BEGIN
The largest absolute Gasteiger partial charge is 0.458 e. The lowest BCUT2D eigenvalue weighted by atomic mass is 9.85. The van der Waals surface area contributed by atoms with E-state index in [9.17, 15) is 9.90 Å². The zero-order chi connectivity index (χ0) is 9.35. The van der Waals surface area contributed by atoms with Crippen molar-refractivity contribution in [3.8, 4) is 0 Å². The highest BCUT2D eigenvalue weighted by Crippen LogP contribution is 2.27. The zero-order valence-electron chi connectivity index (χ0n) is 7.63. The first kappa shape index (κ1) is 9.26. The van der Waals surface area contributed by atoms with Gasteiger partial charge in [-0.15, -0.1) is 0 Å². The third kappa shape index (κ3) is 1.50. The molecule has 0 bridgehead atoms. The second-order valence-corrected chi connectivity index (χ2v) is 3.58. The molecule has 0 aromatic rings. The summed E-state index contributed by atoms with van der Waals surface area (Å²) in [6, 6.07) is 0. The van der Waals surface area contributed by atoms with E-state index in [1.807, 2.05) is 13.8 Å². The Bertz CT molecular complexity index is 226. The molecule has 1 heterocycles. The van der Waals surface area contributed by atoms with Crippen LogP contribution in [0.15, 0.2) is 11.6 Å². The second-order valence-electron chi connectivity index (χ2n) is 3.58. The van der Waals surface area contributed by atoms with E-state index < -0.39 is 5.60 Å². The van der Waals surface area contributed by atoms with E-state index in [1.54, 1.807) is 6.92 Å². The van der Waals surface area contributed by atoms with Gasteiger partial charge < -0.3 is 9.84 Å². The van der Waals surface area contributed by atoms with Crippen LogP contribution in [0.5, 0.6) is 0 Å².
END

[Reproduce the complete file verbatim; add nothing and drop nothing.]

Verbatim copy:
The largest absolute Gasteiger partial charge is 0.458 e. The lowest BCUT2D eigenvalue weighted by atomic mass is 9.85. The van der Waals surface area contributed by atoms with E-state index in [9.17, 15) is 9.90 Å². The zero-order chi connectivity index (χ0) is 9.35. The van der Waals surface area contributed by atoms with Crippen molar-refractivity contribution in [3.8, 4) is 0 Å². The highest BCUT2D eigenvalue weighted by Crippen LogP contribution is 2.27. The zero-order valence-electron chi connectivity index (χ0n) is 7.63. The first kappa shape index (κ1) is 9.26. The van der Waals surface area contributed by atoms with Gasteiger partial charge in [-0.15, -0.1) is 0 Å². The third kappa shape index (κ3) is 1.50. The molecule has 0 bridgehead atoms. The second-order valence-corrected chi connectivity index (χ2v) is 3.58. The molecule has 0 aromatic rings. The summed E-state index contributed by atoms with van der Waals surface area (Å²) in [6, 6.07) is 0. The van der Waals surface area contributed by atoms with E-state index in [1.807, 2.05) is 13.8 Å². The Bertz CT molecular complexity index is 226. The molecule has 1 heterocycles. The van der Waals surface area contributed by atoms with Crippen LogP contribution in [0.15, 0.2) is 11.6 Å². The second-order valence-electron chi connectivity index (χ2n) is 3.58. The van der Waals surface area contributed by atoms with E-state index < -0.39 is 5.60 Å². The van der Waals surface area contributed by atoms with E-state index in [1.54, 1.807) is 6.92 Å². The van der Waals surface area contributed by atoms with Gasteiger partial charge < -0.3 is 9.84 Å². The van der Waals surface area contributed by atoms with Crippen LogP contribution in [0.5, 0.6) is 0 Å².